This story is part of a series from our recent travels to Belize. Click here to start at the beginning.
We wanted the full Belize experience. All five senses. We were willing to wake up early and get off the beaten path and push the boundaries of our comfort zone. And the day we spent on the water, I think I smiled the whole time. I’m no beach bum, but there’s something about the ocean that is pure magic. It’s full of unbelievable creatures who live in unbelievable conditions — and it’s all hidden from view if you stay in the boat.
Instead of flights and transfers and a series of logistics, this was the day we walked straight out of our room, met a catamaran at the end of the dock, tossed our shoes into a bucket, and stretched out in the sun. We were in for a full day of sun, snorkeling — and rum punch.
Dre, Bird Man, and Gilbert — our hosts and crew — spent the day telling us and showing us how much they love this place they call home. Their Belizean pride came through loud and clear as they described the reef — the second largest coral reef system in the world after the Great Barrier Reef in Australia — the people, the weather, and the imaginary cultural line they draw between the “intensity” of the Latino culture in Mexico and Guatemala — and the laid-back, Caribbean chill of Belize.
We stopped two different places south of Ambergris Caye to try our hand at snorkeling. Jeff had been before but Buddy and I were both newbies. Friends hooked us up with dummy-proof snorkeling gear before our trip and we were all set.
First, at Hol Chan Marine Reserve, the current was STRONG. Buddy didn’t love having to stay in a life jacket, tethered to Bird Man, but he enjoyed his first snorkeling experience. Second stop was a place known as Shark Ray Alley, filled with rays and nurse sharks showing off for us. The water was calm enough Colt could swim on his own. It was incredible.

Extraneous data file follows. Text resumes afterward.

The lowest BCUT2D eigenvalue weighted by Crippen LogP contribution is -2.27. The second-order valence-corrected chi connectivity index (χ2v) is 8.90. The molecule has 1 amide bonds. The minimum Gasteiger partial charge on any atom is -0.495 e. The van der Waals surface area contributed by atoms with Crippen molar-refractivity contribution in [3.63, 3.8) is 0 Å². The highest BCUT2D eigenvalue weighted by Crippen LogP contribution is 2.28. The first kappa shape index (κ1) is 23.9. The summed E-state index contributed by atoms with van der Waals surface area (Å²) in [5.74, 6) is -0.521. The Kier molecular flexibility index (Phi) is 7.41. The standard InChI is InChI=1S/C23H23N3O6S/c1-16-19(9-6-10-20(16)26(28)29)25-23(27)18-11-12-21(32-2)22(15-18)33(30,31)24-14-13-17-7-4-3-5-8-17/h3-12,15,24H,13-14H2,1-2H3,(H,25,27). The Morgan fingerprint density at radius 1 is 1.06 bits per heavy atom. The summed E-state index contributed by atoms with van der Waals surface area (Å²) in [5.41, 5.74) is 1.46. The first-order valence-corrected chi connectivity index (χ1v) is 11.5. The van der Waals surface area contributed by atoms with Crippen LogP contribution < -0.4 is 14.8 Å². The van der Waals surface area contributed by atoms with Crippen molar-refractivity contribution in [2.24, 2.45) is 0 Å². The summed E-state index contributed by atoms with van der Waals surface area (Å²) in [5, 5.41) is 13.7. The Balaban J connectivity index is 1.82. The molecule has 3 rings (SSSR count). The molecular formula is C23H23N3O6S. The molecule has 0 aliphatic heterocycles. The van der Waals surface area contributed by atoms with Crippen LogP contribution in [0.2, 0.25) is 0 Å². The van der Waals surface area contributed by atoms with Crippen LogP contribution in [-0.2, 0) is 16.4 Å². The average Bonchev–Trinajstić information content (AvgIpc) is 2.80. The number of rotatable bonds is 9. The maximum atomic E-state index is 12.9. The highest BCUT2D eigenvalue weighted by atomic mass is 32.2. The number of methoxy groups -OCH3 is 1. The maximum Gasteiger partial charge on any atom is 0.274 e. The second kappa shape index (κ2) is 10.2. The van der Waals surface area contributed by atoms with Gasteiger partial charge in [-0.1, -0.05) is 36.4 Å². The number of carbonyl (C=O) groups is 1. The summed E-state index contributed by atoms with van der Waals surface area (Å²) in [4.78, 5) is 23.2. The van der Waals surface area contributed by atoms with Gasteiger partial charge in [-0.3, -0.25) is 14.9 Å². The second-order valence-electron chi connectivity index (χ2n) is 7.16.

It won’t be my last snorkel, I assure you. And our underwater photography skills leave much to be desired… but WOW.
Back in the boat, it was nearly time to stop for lunch at a smaller island named Caye Caulker. As we pulled up to the dock, Dre urged us to gather ourselves and have a plan — storm clouds were rolling in.
And just like that, the sky OPENED UP. We grabbed our shoes and the dry bag and hurried down the dock at Caye Caulker — looking for the nearest place we could hide from the storm and grab some lunch.
The storm moved out nearly as quickly as it had arrived, and we settled into our table on the sand. Liz got her hair braided and we ordered three forms of lobster from the menu while the boys played in the water waiting on lunch.
We took our sweet time enjoying lunch and drinks and by the time we headed back to the dock, the place was nearly empty. What had been standing room only as we hurried out of the rain, had cleared out and back into the sunshine.
Now it was time for the long afternoon sail back to Ambergris Caye. We napped, we sang, we drank rum punch. We used all five senses to enjoy a beautiful Belizean day on the water.
It was the most chill day we spent in Belize. And one of the more chill days I’ve spent in a long time.
We may lose and we may win
though we will never be here again
so open up, I’m climbin’ in,
so take it easy
– The Eagles
This story is part of a series from our recent travels to Belize. Click here for the next chapter.
We booked our excursion itinerary through Tuff E Nuff Dive Shop and Tours in Ambergris Caye, Belize. They “office” out of Coco Beach Resort, where we stayed, but they conduct tours across the area and into the mainland. They are AMAZING. We had to reschedule and rearrange after lost luggage, we were a sizeable party of six (including two kids), and they were incredible to work with. Jeff and I have hired guides many times in many places — and we know a professional, reliable group when we meet them. I would recommend the guys at Tuff E Nuff to anyone headed to Belize. Tell Rico Sarah sent you.